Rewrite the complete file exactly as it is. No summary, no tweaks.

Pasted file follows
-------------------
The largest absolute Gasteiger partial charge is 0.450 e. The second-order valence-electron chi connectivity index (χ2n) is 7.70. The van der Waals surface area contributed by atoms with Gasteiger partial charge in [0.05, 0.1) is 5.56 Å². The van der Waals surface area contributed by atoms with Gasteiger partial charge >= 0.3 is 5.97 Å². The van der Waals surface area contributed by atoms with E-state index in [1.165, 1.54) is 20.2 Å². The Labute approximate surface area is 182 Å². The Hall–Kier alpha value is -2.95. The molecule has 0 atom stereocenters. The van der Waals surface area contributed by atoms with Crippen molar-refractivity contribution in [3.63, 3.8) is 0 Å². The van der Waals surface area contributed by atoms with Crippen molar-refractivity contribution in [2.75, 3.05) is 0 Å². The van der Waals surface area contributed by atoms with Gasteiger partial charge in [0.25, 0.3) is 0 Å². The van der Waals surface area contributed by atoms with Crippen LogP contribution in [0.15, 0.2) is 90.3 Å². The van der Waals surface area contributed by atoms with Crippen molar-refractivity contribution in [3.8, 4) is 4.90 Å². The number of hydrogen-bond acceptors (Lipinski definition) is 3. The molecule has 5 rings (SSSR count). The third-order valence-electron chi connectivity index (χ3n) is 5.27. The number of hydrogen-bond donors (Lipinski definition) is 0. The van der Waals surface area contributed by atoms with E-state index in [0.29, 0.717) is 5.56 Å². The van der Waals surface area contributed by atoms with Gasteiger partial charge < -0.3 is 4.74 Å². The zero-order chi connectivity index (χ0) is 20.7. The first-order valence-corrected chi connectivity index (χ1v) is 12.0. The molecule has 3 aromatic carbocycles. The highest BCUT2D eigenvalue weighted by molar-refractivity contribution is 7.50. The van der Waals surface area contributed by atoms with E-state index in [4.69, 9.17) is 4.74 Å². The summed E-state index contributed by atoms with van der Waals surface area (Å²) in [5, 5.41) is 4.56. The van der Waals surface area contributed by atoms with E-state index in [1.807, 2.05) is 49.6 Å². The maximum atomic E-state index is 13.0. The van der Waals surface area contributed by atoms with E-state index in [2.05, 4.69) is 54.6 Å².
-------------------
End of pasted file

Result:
The largest absolute Gasteiger partial charge is 0.450 e. The second-order valence-electron chi connectivity index (χ2n) is 7.70. The van der Waals surface area contributed by atoms with Gasteiger partial charge in [0.05, 0.1) is 5.56 Å². The van der Waals surface area contributed by atoms with Gasteiger partial charge >= 0.3 is 5.97 Å². The van der Waals surface area contributed by atoms with E-state index in [1.165, 1.54) is 20.2 Å². The Labute approximate surface area is 182 Å². The Hall–Kier alpha value is -2.95. The molecule has 0 atom stereocenters. The van der Waals surface area contributed by atoms with Crippen molar-refractivity contribution in [3.63, 3.8) is 0 Å². The van der Waals surface area contributed by atoms with Crippen molar-refractivity contribution in [2.75, 3.05) is 0 Å². The van der Waals surface area contributed by atoms with Gasteiger partial charge in [0.25, 0.3) is 0 Å². The van der Waals surface area contributed by atoms with Crippen LogP contribution in [0.15, 0.2) is 90.3 Å². The van der Waals surface area contributed by atoms with Crippen molar-refractivity contribution in [3.8, 4) is 4.90 Å². The number of hydrogen-bond acceptors (Lipinski definition) is 3. The molecule has 5 rings (SSSR count). The third-order valence-electron chi connectivity index (χ3n) is 5.27. The number of hydrogen-bond donors (Lipinski definition) is 0. The van der Waals surface area contributed by atoms with E-state index in [0.29, 0.717) is 5.56 Å². The van der Waals surface area contributed by atoms with Gasteiger partial charge < -0.3 is 4.74 Å². The zero-order chi connectivity index (χ0) is 20.7. The first-order valence-corrected chi connectivity index (χ1v) is 12.0. The molecule has 3 aromatic carbocycles. The highest BCUT2D eigenvalue weighted by molar-refractivity contribution is 7.50. The van der Waals surface area contributed by atoms with E-state index in [4.69, 9.17) is 4.74 Å². The summed E-state index contributed by atoms with van der Waals surface area (Å²) in [5, 5.41) is 4.56. The van der Waals surface area contributed by atoms with E-state index in [1.807, 2.05) is 49.6 Å². The maximum atomic E-state index is 13.0. The van der Waals surface area contributed by atoms with E-state index in [2.05, 4.69) is 54.6 Å².